Much has been said about millennials struggling to save up for a down payment, and suffering the lingering financial effects of graduating from college during the Great Recession.
But not everyone in the 22-34 age group is scraping by. Whether they made their money lobbying lawmakers at the Capitol or cashed in on a tech IPO, rich millennials are clustered in cities where there are lots of high-paying professional jobs. Tech hubs made the list, but young people are doing well in older job markets, too.
Here are cities where the largest percentage of millennial-led households made more than $350,000 a year.
1. Arlington, VA. 8.7 percent of millennials in this DC suburb made more than $350,000 — a bigger share than the percentage of people 55 and older making that kind of bank. (7.9 percent of those 55 and older made more than $350,000.) Median home value: $607,100 Median rent: $2,690
2. San Francisco, CA. San Francisco is synonymous with high-paying tech jobs and a tight housing supply, and 7.8 percent of the city’s millennials make more than $350,000. On the flip side, the median rent is more than $4,500. Median home value: $1,130,400 Median rent: $4,542
3. Huntington Beach, CA. This famous Orange County surf city is next door to high-paying asset-management firms in Newport Beach, and just over 5 percent of millennials who live there made more than $350,000. Median home value: $733,200 Median rent: $2,902
4. (tie) Sunnyvale, CA. A Silicon Valley hot spot, with a median home value of $1.3 million. Of Sunnyvale millennials, 3.9 percent made more than $350,000. Median home value: $1.1376 million Median rent: $3,877
4. (tie) Seattle, WA. Seattle is experiencing its own tech boom, with quickly rising rents and home values, and 3.9 percent of millennials making more than $350,000. Median home value: $533,000 Median rent: $2,364
5. Pasadena, CA. Baby Boomers are even more likely than millennials to be rich in this haven for old L.A. money. Of millennials there, 3.3 percent made more than $350,000. Median home value: $714,300 Median rent: $2,619
6. Denver, CO. Few housing markets are as hot as in Denver, where an influx of energy, finance and tech jobs have attracted young people to high-paid positions. About 3 percent of them made more than $350,000. Median home value: $331,100 Median rent: $1,942
7. Cambridge, MA. While it’s true that 2.9 percent of millennials are making big money in Cambridge, thanks to tech and biotech jobs, they aren’t the only ones. About 7.7 percent of those 55 and older are making more than $350,000. Median home value: $644,400 Median rent: $2,604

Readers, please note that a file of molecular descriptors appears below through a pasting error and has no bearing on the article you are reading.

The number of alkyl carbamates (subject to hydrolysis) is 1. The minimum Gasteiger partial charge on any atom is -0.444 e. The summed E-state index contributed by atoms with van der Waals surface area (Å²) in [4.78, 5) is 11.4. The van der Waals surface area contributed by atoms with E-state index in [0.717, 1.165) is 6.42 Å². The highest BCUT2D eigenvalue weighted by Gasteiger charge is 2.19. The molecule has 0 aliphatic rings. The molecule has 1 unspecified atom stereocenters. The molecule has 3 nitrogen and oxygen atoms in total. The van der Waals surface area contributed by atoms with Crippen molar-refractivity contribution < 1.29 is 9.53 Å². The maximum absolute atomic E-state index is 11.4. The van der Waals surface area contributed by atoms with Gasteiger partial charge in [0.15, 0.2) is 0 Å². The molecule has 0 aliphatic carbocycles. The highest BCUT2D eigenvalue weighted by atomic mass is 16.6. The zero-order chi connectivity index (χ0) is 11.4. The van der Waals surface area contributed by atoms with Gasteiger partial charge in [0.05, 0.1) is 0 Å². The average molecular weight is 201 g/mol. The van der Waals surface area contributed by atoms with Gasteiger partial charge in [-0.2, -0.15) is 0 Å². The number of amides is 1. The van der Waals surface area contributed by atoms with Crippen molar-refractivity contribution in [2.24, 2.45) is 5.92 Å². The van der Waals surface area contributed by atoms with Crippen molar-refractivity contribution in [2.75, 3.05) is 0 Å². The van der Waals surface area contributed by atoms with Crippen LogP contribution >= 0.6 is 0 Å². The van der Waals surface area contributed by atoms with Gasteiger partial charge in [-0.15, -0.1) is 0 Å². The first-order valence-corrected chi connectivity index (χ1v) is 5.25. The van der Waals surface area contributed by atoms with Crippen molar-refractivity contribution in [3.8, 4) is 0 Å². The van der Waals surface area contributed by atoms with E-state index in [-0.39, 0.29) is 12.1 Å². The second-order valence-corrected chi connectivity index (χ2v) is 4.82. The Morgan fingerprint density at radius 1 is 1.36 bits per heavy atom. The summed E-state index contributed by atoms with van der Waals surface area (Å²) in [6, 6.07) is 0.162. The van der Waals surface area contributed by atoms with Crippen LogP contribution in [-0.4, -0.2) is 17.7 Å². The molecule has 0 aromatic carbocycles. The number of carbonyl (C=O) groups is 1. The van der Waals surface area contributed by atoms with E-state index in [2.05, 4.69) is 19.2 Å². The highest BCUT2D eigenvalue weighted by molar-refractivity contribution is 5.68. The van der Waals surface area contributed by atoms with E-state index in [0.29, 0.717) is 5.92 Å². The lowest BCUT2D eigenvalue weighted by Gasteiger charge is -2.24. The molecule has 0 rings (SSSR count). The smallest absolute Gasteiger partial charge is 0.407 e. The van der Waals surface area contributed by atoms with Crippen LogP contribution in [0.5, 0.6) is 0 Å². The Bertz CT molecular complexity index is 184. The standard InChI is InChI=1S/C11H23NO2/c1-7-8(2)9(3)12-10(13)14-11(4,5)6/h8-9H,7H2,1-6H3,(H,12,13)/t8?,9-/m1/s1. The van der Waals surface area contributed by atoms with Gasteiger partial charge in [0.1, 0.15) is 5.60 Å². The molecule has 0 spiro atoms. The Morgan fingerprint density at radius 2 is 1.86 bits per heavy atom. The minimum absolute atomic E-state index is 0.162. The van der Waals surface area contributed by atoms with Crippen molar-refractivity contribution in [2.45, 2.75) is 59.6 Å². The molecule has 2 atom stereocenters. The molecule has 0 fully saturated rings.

8. (tie) Washington, D.C. Power resides in the nation’s capital, and so does money. Of millennials there, 2.8 percent are bringing home more than $350,000 a year. And that’s half the percentage of wealthy people aged 55-plus in Washington. Median home value: $499,300 Median rent: $2,534
8. (tie) New York, NY. New York is home to opportunity for millennials who flock there for the city’s finance industry. The country’s biggest job market – along with inherited wealth and old money – helped 2.8 percent of young people living there make more than $350,000 a year. It’s slightly more likely you’ll have that kind of money – and still live in the city – if you’re young than if you’re older than 55. Median home value: $612,400 Median rent: $2,336
9. Oakland, CA. Across the bay from San Francisco, Oakland made the top 10, illustrating how wealth spreads from one city to the next. In Oakland, 2.6 percent of millennials made more than $350,000. Median home value: $586,800 Median rent: $2,707
10. Jersey City, N.J. Jersey City is near enough to New York to commute by train to Wall Street, and home to banks and other high-paying employers, boosting 2.2 percent of millennials who live there into an annual income of more than $350,000. Median home value: $345,800 Median rent: $2,180
For this analysis, Zillow used data from the U.S. Census Bureau's 2014 American Community Survey, made available by the University of Minnesota, IPUMS-USA to find the percentage of households headed by someone under 34 with a household income of more than $350,000. For more about the methodology, check out Zillow Research.